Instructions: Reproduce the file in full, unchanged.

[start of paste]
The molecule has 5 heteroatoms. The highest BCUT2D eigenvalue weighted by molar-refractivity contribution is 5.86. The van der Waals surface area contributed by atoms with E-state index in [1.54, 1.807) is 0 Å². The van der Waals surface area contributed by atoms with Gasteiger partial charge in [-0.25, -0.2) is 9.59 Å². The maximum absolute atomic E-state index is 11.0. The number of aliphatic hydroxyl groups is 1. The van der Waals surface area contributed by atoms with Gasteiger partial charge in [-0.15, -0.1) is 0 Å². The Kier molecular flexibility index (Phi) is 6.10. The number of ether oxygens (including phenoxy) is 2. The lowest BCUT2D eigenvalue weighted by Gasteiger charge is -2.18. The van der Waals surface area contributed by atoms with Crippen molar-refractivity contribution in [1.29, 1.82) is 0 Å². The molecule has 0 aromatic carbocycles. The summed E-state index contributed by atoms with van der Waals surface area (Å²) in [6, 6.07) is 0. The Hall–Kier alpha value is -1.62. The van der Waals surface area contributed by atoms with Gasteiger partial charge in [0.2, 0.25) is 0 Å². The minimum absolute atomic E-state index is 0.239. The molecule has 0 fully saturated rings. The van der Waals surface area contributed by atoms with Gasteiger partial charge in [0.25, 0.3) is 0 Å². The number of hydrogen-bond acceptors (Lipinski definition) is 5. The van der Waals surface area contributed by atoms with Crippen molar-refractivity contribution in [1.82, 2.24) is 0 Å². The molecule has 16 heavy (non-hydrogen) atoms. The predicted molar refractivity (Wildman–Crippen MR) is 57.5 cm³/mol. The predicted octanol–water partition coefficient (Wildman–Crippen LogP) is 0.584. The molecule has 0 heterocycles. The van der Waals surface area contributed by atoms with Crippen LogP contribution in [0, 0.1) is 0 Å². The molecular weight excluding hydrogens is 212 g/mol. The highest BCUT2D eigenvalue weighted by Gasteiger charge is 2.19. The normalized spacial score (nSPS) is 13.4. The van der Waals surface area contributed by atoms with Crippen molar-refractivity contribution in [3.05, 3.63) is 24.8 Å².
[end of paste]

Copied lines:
The molecule has 5 heteroatoms. The highest BCUT2D eigenvalue weighted by molar-refractivity contribution is 5.86. The van der Waals surface area contributed by atoms with E-state index in [1.54, 1.807) is 0 Å². The van der Waals surface area contributed by atoms with Gasteiger partial charge in [-0.25, -0.2) is 9.59 Å². The maximum absolute atomic E-state index is 11.0. The number of aliphatic hydroxyl groups is 1. The van der Waals surface area contributed by atoms with Gasteiger partial charge in [-0.15, -0.1) is 0 Å². The Kier molecular flexibility index (Phi) is 6.10. The number of ether oxygens (including phenoxy) is 2. The lowest BCUT2D eigenvalue weighted by Gasteiger charge is -2.18. The van der Waals surface area contributed by atoms with Crippen molar-refractivity contribution in [1.29, 1.82) is 0 Å². The molecule has 0 aromatic carbocycles. The summed E-state index contributed by atoms with van der Waals surface area (Å²) in [6, 6.07) is 0. The Hall–Kier alpha value is -1.62. The van der Waals surface area contributed by atoms with Gasteiger partial charge in [0.2, 0.25) is 0 Å². The minimum absolute atomic E-state index is 0.239. The molecule has 0 fully saturated rings. The van der Waals surface area contributed by atoms with Gasteiger partial charge in [0.25, 0.3) is 0 Å². The number of hydrogen-bond acceptors (Lipinski definition) is 5. The van der Waals surface area contributed by atoms with Crippen molar-refractivity contribution in [1.82, 2.24) is 0 Å². The molecule has 16 heavy (non-hydrogen) atoms. The predicted molar refractivity (Wildman–Crippen MR) is 57.5 cm³/mol. The predicted octanol–water partition coefficient (Wildman–Crippen LogP) is 0.584. The molecule has 0 heterocycles. The van der Waals surface area contributed by atoms with Crippen LogP contribution in [0, 0.1) is 0 Å². The molecular weight excluding hydrogens is 212 g/mol. The highest BCUT2D eigenvalue weighted by Gasteiger charge is 2.19. The normalized spacial score (nSPS) is 13.4. The van der Waals surface area contributed by atoms with Crippen molar-refractivity contribution in [3.05, 3.63) is 24.8 Å².